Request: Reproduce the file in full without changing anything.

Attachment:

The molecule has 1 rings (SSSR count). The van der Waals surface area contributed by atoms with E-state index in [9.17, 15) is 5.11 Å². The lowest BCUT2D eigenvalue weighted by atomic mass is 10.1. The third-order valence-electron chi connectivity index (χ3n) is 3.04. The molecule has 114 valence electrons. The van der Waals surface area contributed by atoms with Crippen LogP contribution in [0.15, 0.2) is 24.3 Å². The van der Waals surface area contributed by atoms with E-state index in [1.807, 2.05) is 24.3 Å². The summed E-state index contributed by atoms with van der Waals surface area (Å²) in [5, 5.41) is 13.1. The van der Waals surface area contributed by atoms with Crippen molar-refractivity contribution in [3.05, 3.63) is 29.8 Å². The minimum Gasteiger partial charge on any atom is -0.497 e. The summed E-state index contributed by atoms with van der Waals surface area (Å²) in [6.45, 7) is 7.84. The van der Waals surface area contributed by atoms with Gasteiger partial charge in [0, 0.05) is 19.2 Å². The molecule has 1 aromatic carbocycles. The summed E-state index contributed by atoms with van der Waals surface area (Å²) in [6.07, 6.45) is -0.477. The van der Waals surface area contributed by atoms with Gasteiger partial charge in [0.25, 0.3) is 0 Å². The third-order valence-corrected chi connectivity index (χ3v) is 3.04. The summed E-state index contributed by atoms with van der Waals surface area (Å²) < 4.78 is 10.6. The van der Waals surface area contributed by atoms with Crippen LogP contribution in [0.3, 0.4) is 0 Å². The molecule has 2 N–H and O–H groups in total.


The molecule has 1 rings (SSSR count). The van der Waals surface area contributed by atoms with E-state index in [9.17, 15) is 5.11 Å². The lowest BCUT2D eigenvalue weighted by atomic mass is 10.1. The third-order valence-electron chi connectivity index (χ3n) is 3.04. The molecule has 114 valence electrons. The van der Waals surface area contributed by atoms with Crippen LogP contribution in [0.15, 0.2) is 24.3 Å². The van der Waals surface area contributed by atoms with E-state index in [1.807, 2.05) is 24.3 Å². The summed E-state index contributed by atoms with van der Waals surface area (Å²) in [5, 5.41) is 13.1. The van der Waals surface area contributed by atoms with Crippen molar-refractivity contribution in [3.05, 3.63) is 29.8 Å². The minimum Gasteiger partial charge on any atom is -0.497 e. The summed E-state index contributed by atoms with van der Waals surface area (Å²) in [6.45, 7) is 7.84. The van der Waals surface area contributed by atoms with Gasteiger partial charge in [0, 0.05) is 19.2 Å². The molecule has 1 aromatic carbocycles. The summed E-state index contributed by atoms with van der Waals surface area (Å²) in [6.07, 6.45) is -0.477. The van der Waals surface area contributed by atoms with Gasteiger partial charge in [0.25, 0.3) is 0 Å². The third-order valence-corrected chi connectivity index (χ3v) is 3.04. The summed E-state index contributed by atoms with van der Waals surface area (Å²) < 4.78 is 10.6. The van der Waals surface area contributed by atoms with Crippen LogP contribution in [0.3, 0.4) is 0 Å². The molecule has 2 N–H and O–H groups in total.